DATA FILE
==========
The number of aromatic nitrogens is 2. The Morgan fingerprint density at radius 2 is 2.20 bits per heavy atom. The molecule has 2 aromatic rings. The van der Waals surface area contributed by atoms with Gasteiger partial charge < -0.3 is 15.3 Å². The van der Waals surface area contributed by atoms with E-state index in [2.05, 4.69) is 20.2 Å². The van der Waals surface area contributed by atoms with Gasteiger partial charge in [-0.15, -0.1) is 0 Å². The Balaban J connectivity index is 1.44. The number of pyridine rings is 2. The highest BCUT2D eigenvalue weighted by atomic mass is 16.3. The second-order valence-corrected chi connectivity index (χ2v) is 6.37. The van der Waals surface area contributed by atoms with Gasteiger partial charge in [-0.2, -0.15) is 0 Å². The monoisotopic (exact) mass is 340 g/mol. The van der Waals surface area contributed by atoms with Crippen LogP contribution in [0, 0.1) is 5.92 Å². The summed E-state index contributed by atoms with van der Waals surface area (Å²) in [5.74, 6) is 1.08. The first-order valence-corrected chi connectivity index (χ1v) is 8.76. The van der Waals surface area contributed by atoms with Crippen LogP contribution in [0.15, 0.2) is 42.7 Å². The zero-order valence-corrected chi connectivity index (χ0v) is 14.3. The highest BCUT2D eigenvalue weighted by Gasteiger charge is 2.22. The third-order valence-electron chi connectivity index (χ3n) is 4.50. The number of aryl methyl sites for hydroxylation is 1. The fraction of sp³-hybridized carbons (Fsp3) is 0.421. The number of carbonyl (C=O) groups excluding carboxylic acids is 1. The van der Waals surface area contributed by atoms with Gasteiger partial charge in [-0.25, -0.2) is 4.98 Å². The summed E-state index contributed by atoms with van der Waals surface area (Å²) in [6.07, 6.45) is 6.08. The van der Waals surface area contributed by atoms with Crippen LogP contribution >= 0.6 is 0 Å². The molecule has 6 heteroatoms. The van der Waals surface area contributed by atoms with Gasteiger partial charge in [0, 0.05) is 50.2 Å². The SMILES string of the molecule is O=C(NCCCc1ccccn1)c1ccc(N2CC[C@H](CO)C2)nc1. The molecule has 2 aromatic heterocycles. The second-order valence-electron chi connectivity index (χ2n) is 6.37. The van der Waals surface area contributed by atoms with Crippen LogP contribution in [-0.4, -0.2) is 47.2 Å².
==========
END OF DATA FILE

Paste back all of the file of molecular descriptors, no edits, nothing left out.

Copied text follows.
The number of aromatic nitrogens is 2. The Morgan fingerprint density at radius 2 is 2.20 bits per heavy atom. The molecule has 2 aromatic rings. The van der Waals surface area contributed by atoms with Gasteiger partial charge < -0.3 is 15.3 Å². The van der Waals surface area contributed by atoms with E-state index in [2.05, 4.69) is 20.2 Å². The van der Waals surface area contributed by atoms with Gasteiger partial charge in [-0.15, -0.1) is 0 Å². The Balaban J connectivity index is 1.44. The number of pyridine rings is 2. The highest BCUT2D eigenvalue weighted by atomic mass is 16.3. The second-order valence-corrected chi connectivity index (χ2v) is 6.37. The van der Waals surface area contributed by atoms with Gasteiger partial charge in [-0.2, -0.15) is 0 Å². The monoisotopic (exact) mass is 340 g/mol. The van der Waals surface area contributed by atoms with Crippen LogP contribution in [0, 0.1) is 5.92 Å². The summed E-state index contributed by atoms with van der Waals surface area (Å²) in [5.74, 6) is 1.08. The first-order valence-corrected chi connectivity index (χ1v) is 8.76. The van der Waals surface area contributed by atoms with Crippen LogP contribution in [0.15, 0.2) is 42.7 Å². The zero-order valence-corrected chi connectivity index (χ0v) is 14.3. The highest BCUT2D eigenvalue weighted by Gasteiger charge is 2.22. The third-order valence-electron chi connectivity index (χ3n) is 4.50. The number of aryl methyl sites for hydroxylation is 1. The fraction of sp³-hybridized carbons (Fsp3) is 0.421. The number of carbonyl (C=O) groups excluding carboxylic acids is 1. The van der Waals surface area contributed by atoms with Gasteiger partial charge in [-0.25, -0.2) is 4.98 Å². The summed E-state index contributed by atoms with van der Waals surface area (Å²) in [6.07, 6.45) is 6.08. The van der Waals surface area contributed by atoms with Crippen LogP contribution >= 0.6 is 0 Å². The molecule has 6 heteroatoms. The van der Waals surface area contributed by atoms with Gasteiger partial charge in [0, 0.05) is 50.2 Å². The SMILES string of the molecule is O=C(NCCCc1ccccn1)c1ccc(N2CC[C@H](CO)C2)nc1. The molecule has 2 aromatic heterocycles. The second-order valence-electron chi connectivity index (χ2n) is 6.37. The van der Waals surface area contributed by atoms with Crippen LogP contribution in [-0.4, -0.2) is 47.2 Å².